Ulster Bank in NI makes 2016 pre-tax profit of £58m
Ulster Bank in Northern Ireland made a 2016 pre-tax profit of £58m on a turnover of £176m.
The profit included a 'write back' of £27m in impairment charges.
That means money which had been set aside to cover expected losses can now be released as loans performed better than expected.
These are the first performance figures the bank has published since a corporate reorganisation in 2015.
At that time the bank's parent company, RBS, split Ulster Bank's Irish operation into separate businesses, north and south of the border.
Richard Donnan, head of Ulster Bank in Northern Ireland, said the results also showed a 6% decline in operating costs from £154m to £145m.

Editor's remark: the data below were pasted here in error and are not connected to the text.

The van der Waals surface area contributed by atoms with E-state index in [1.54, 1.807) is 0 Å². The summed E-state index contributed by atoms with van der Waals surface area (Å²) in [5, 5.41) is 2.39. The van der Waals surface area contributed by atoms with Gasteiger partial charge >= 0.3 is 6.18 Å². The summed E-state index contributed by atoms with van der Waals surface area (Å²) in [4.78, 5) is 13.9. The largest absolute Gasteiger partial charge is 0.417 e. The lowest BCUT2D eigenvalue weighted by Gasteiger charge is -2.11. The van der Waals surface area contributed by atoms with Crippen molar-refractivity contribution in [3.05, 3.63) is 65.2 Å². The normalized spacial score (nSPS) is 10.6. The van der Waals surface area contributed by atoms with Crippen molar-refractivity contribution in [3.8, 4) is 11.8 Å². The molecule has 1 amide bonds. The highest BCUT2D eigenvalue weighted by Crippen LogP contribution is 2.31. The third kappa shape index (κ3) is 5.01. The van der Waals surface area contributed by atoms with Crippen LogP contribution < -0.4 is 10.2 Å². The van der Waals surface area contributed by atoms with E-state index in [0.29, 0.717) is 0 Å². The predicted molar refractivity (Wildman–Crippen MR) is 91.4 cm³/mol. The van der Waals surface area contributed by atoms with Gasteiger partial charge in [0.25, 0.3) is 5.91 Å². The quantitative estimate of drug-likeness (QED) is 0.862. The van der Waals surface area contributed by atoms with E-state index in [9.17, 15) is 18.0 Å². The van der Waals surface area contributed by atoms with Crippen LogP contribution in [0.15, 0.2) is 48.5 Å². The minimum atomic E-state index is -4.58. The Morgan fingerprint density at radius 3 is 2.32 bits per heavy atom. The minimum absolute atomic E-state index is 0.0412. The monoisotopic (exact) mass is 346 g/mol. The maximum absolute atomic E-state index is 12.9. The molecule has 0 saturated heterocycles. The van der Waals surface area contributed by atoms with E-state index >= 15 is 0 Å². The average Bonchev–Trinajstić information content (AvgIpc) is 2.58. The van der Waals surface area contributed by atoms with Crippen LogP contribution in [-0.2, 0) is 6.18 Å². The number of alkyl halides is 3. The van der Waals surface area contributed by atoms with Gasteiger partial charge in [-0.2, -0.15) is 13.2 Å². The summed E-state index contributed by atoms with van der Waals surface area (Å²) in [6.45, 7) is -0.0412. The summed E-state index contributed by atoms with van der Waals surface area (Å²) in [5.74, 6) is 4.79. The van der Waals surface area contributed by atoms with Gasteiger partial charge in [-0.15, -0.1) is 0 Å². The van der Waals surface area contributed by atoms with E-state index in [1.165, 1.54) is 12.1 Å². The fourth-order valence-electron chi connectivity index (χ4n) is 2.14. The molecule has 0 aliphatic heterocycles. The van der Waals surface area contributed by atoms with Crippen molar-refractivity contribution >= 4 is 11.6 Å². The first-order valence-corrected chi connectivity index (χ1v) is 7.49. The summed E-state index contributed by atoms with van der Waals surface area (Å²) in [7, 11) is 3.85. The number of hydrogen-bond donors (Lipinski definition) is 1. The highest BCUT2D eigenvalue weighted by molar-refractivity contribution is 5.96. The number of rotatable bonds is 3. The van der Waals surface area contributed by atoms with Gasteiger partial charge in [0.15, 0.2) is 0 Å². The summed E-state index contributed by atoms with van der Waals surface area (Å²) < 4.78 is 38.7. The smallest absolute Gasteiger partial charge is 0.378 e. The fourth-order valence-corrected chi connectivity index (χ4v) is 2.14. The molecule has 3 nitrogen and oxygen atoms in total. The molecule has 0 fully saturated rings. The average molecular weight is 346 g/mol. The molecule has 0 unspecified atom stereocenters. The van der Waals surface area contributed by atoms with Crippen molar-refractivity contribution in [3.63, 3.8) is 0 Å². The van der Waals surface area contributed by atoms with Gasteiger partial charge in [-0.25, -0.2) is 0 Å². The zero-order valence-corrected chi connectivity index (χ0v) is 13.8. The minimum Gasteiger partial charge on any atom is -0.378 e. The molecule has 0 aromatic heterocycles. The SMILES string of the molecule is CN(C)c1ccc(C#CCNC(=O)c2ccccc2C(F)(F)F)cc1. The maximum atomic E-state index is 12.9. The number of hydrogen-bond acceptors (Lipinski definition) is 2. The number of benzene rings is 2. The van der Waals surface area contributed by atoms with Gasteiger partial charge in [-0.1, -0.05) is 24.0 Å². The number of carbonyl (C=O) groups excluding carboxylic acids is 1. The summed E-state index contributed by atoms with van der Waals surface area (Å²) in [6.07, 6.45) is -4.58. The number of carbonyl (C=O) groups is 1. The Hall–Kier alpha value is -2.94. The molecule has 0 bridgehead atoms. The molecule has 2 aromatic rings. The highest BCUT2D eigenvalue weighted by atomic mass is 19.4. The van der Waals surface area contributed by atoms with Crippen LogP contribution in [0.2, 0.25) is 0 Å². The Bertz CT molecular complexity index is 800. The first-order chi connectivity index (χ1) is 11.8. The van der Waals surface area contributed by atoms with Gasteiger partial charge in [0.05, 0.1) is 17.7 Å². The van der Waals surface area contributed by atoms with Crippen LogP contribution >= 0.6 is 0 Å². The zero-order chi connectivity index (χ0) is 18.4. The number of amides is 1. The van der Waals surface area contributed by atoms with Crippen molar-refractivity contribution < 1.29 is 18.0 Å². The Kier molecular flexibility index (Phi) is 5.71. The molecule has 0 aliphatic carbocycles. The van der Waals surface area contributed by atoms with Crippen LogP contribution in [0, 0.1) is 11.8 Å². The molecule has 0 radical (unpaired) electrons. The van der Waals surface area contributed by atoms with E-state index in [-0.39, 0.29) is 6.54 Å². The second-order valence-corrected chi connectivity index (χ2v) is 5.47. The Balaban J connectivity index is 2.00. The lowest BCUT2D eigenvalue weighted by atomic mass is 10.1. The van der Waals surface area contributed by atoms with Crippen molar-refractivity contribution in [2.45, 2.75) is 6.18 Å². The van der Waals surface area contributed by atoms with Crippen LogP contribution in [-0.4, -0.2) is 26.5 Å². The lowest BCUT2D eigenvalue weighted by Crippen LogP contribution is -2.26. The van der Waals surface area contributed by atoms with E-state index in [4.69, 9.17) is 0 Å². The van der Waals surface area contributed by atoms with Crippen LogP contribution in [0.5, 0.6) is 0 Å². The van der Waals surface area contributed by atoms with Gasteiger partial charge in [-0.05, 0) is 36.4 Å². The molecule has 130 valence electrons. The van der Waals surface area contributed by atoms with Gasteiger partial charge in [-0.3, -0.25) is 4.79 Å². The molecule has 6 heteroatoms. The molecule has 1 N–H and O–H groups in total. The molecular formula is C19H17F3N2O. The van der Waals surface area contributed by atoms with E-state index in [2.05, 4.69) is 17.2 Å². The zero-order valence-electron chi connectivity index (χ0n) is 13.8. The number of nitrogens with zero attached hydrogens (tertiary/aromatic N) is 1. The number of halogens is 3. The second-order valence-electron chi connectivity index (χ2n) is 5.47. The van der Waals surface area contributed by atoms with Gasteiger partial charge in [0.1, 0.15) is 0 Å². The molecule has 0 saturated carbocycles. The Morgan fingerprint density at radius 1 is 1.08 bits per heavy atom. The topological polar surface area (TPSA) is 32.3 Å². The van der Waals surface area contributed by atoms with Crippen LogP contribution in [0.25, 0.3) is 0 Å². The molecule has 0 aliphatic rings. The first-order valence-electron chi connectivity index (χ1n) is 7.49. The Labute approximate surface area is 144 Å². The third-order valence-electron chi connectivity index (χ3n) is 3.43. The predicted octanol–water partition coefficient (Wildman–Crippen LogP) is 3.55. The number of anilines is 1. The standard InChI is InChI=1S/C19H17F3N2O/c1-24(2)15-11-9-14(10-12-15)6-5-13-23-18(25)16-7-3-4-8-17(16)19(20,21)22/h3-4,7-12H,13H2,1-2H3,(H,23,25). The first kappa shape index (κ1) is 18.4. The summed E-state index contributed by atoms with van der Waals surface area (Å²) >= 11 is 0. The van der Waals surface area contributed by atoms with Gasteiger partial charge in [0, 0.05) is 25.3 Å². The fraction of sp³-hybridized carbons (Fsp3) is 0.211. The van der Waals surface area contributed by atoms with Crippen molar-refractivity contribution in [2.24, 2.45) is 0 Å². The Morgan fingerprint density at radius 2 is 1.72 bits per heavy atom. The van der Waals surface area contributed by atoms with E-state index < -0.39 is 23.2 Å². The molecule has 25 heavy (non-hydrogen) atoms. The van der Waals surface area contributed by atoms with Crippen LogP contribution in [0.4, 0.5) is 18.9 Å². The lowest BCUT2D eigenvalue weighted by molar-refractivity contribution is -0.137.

"We still have work to do to manage our costs in order to grow our business in a sustainable way, but we have made significant progress on that front," he said.
"I am pleased that we have impairment write backs of £27m, driven by improved residential and commercial property market conditions."
In March, the bank said it would close nine of its 64 branches from October.
Ulster Bank is one of the big four local banks in Northern Ireland, employing about 2,200 staff.
In 2016 RBS, which is 72%-government owned, reported a £7bn annual loss.